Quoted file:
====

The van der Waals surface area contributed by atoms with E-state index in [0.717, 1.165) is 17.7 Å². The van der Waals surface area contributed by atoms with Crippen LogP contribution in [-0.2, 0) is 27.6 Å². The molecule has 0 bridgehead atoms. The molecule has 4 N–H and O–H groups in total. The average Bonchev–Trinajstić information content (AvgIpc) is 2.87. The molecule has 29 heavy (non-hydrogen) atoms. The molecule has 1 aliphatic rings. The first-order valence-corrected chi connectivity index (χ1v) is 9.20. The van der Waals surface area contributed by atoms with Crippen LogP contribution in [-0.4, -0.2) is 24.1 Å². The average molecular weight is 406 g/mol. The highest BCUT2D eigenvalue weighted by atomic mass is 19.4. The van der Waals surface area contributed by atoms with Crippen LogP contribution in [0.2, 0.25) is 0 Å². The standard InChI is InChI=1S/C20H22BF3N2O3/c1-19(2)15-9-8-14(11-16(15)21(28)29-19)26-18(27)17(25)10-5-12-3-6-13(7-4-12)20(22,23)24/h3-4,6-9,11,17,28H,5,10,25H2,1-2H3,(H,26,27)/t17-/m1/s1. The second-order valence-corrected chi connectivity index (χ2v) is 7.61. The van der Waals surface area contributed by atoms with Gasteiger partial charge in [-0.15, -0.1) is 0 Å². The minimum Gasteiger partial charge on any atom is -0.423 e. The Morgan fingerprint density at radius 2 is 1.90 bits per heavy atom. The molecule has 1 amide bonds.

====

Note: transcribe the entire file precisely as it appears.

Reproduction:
The van der Waals surface area contributed by atoms with E-state index in [0.717, 1.165) is 17.7 Å². The van der Waals surface area contributed by atoms with Crippen LogP contribution in [-0.2, 0) is 27.6 Å². The molecule has 0 bridgehead atoms. The molecule has 4 N–H and O–H groups in total. The average Bonchev–Trinajstić information content (AvgIpc) is 2.87. The molecule has 29 heavy (non-hydrogen) atoms. The molecule has 1 aliphatic rings. The first-order valence-corrected chi connectivity index (χ1v) is 9.20. The van der Waals surface area contributed by atoms with Crippen LogP contribution in [-0.4, -0.2) is 24.1 Å². The average molecular weight is 406 g/mol. The highest BCUT2D eigenvalue weighted by atomic mass is 19.4. The van der Waals surface area contributed by atoms with Crippen LogP contribution in [0.2, 0.25) is 0 Å². The standard InChI is InChI=1S/C20H22BF3N2O3/c1-19(2)15-9-8-14(11-16(15)21(28)29-19)26-18(27)17(25)10-5-12-3-6-13(7-4-12)20(22,23)24/h3-4,6-9,11,17,28H,5,10,25H2,1-2H3,(H,26,27)/t17-/m1/s1. The second-order valence-corrected chi connectivity index (χ2v) is 7.61. The van der Waals surface area contributed by atoms with Gasteiger partial charge in [-0.15, -0.1) is 0 Å². The minimum Gasteiger partial charge on any atom is -0.423 e. The Morgan fingerprint density at radius 2 is 1.90 bits per heavy atom. The molecule has 1 amide bonds.